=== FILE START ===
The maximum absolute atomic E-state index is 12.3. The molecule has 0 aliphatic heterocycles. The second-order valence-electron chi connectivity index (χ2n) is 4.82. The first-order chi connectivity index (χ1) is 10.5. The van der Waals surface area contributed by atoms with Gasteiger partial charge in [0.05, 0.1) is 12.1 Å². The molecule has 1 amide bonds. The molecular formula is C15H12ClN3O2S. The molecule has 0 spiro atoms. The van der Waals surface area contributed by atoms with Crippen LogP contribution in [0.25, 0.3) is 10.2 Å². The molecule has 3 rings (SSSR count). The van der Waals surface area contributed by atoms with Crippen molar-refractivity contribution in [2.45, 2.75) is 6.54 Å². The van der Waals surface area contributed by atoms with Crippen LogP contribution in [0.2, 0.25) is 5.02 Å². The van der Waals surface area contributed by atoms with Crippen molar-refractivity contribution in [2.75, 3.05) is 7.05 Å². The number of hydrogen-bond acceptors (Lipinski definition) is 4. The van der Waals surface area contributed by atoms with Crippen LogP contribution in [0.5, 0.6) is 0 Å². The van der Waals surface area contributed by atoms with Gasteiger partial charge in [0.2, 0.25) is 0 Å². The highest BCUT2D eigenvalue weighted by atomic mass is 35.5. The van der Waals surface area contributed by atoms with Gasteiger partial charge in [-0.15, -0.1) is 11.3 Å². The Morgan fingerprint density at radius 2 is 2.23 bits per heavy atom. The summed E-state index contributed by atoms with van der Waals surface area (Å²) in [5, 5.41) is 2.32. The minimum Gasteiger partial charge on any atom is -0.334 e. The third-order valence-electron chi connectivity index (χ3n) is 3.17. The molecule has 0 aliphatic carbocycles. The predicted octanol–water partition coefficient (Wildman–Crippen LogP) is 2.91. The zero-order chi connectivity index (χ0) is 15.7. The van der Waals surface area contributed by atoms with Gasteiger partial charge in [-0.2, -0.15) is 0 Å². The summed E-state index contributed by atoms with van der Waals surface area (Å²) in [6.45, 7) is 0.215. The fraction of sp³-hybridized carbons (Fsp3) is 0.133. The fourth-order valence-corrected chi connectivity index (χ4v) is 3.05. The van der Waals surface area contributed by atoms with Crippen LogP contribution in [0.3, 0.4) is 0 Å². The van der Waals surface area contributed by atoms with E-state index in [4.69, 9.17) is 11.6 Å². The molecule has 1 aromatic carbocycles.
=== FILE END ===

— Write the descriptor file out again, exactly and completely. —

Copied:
The maximum absolute atomic E-state index is 12.3. The molecule has 0 aliphatic heterocycles. The second-order valence-electron chi connectivity index (χ2n) is 4.82. The first-order chi connectivity index (χ1) is 10.5. The van der Waals surface area contributed by atoms with Gasteiger partial charge in [0.05, 0.1) is 12.1 Å². The molecule has 1 amide bonds. The molecular formula is C15H12ClN3O2S. The molecule has 0 spiro atoms. The van der Waals surface area contributed by atoms with Crippen LogP contribution in [0.25, 0.3) is 10.2 Å². The molecule has 3 rings (SSSR count). The van der Waals surface area contributed by atoms with Crippen molar-refractivity contribution in [2.45, 2.75) is 6.54 Å². The van der Waals surface area contributed by atoms with Crippen LogP contribution in [0.2, 0.25) is 5.02 Å². The van der Waals surface area contributed by atoms with Crippen molar-refractivity contribution in [2.75, 3.05) is 7.05 Å². The number of hydrogen-bond acceptors (Lipinski definition) is 4. The van der Waals surface area contributed by atoms with Crippen LogP contribution in [0.5, 0.6) is 0 Å². The van der Waals surface area contributed by atoms with Gasteiger partial charge in [0.2, 0.25) is 0 Å². The highest BCUT2D eigenvalue weighted by atomic mass is 35.5. The van der Waals surface area contributed by atoms with Gasteiger partial charge in [-0.15, -0.1) is 11.3 Å². The Morgan fingerprint density at radius 2 is 2.23 bits per heavy atom. The summed E-state index contributed by atoms with van der Waals surface area (Å²) in [5, 5.41) is 2.32. The minimum Gasteiger partial charge on any atom is -0.334 e. The third-order valence-electron chi connectivity index (χ3n) is 3.17. The molecule has 0 aliphatic carbocycles. The predicted octanol–water partition coefficient (Wildman–Crippen LogP) is 2.91. The zero-order chi connectivity index (χ0) is 15.7. The van der Waals surface area contributed by atoms with Gasteiger partial charge in [-0.2, -0.15) is 0 Å². The summed E-state index contributed by atoms with van der Waals surface area (Å²) in [6.45, 7) is 0.215. The fraction of sp³-hybridized carbons (Fsp3) is 0.133. The fourth-order valence-corrected chi connectivity index (χ4v) is 3.05. The van der Waals surface area contributed by atoms with Crippen LogP contribution in [0.3, 0.4) is 0 Å². The van der Waals surface area contributed by atoms with E-state index in [4.69, 9.17) is 11.6 Å². The molecule has 1 aromatic carbocycles.